Swiss Wine Regions

Wine Tasting

Winzerwy

Formed in 1969, Winzerwy is a Cooperative Association started by a group of small Swiss German wine makers to assure quality and improve marketing, The members grow, harvest, vinify and bottle on their own premisis. The Winzerwy trademark guarantees for the finest quality Swiss wines with a recognizable varietal, vintage and Terroir.

Potassium bitartrate crystals

Potassium bitartrate crystals sometimes form on the cork. Caused by tartaric acid, the “wine diamonds” are harmless

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Rootstock

The root section of an established, healthy plant, used for grafting. The section being grafted to the rootstock is called the scion.

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Wine tasting

The sensory evaluation of wine, encompassing not only taste, but also mouth-feel, aroma, and color.

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The Wine Grapes of Switzerland

Johannisberg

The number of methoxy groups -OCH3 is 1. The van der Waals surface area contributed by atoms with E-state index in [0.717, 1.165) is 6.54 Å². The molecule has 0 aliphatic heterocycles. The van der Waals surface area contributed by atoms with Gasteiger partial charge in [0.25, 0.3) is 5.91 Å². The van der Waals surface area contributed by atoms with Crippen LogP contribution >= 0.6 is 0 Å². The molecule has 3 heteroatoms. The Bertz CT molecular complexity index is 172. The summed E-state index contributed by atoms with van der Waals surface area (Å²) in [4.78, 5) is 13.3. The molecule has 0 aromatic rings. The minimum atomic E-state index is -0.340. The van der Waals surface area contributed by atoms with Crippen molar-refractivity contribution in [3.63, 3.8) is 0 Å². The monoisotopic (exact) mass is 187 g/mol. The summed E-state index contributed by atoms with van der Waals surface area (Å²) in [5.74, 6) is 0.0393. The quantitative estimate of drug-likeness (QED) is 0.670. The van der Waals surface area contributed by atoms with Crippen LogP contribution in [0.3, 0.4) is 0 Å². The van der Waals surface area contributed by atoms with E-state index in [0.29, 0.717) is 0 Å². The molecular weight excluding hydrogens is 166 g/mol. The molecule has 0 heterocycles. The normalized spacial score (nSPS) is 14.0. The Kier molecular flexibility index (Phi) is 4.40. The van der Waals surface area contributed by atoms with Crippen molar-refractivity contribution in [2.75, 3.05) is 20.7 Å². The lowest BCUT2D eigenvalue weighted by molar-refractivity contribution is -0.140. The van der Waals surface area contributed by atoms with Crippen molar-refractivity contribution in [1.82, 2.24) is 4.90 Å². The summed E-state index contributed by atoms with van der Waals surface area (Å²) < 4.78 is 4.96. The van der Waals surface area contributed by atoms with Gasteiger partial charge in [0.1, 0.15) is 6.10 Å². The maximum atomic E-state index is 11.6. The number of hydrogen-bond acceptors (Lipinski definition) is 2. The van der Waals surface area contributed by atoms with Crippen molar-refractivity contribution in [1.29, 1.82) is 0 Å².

Second in white wines of Valais (after Fendant). The name Johannisberg is only used in Valais; the rest of French-speaking Switzerland call it Gros Rhin. The grape used to make Johannisberg is the Grüner Sylvaner. The origin of the grape is not clear. On the one hand it strongly resembles the Roman Apianisien (loved by bees) grape, as described by Pliny the Elder in his “Historia naturalis”, on the other hand, its more likely birthplace is in Romanian Transylvania.

Planscher

Planscher belongs to a group of grapes that do well in the Alpine regions of Italy and in Valais, Switzerland. An ancient white wine grape vine once found in the Rhone valley, it was close to being extinct. Today small amounts of Planscher grow in Visperterminen, Canton Valais.

Heida

From France’s Franche-Compté region, Heida is a rarity that is grown in the high vineyards of Visperterminen (Upper Valais) with the help of the warm Foehn winds. Probably brought into Valais by the Ligurians during their retreat into the mountains.

New loves and old wine, give a man these and he never refines.

Francis Beeding

Swiss Alps, cows, wine bottle and large clock face in Bern, Switzerland

Fine Swiss Wine

Discover Switzerland’s odd grapes, small producers, and eclectic tastes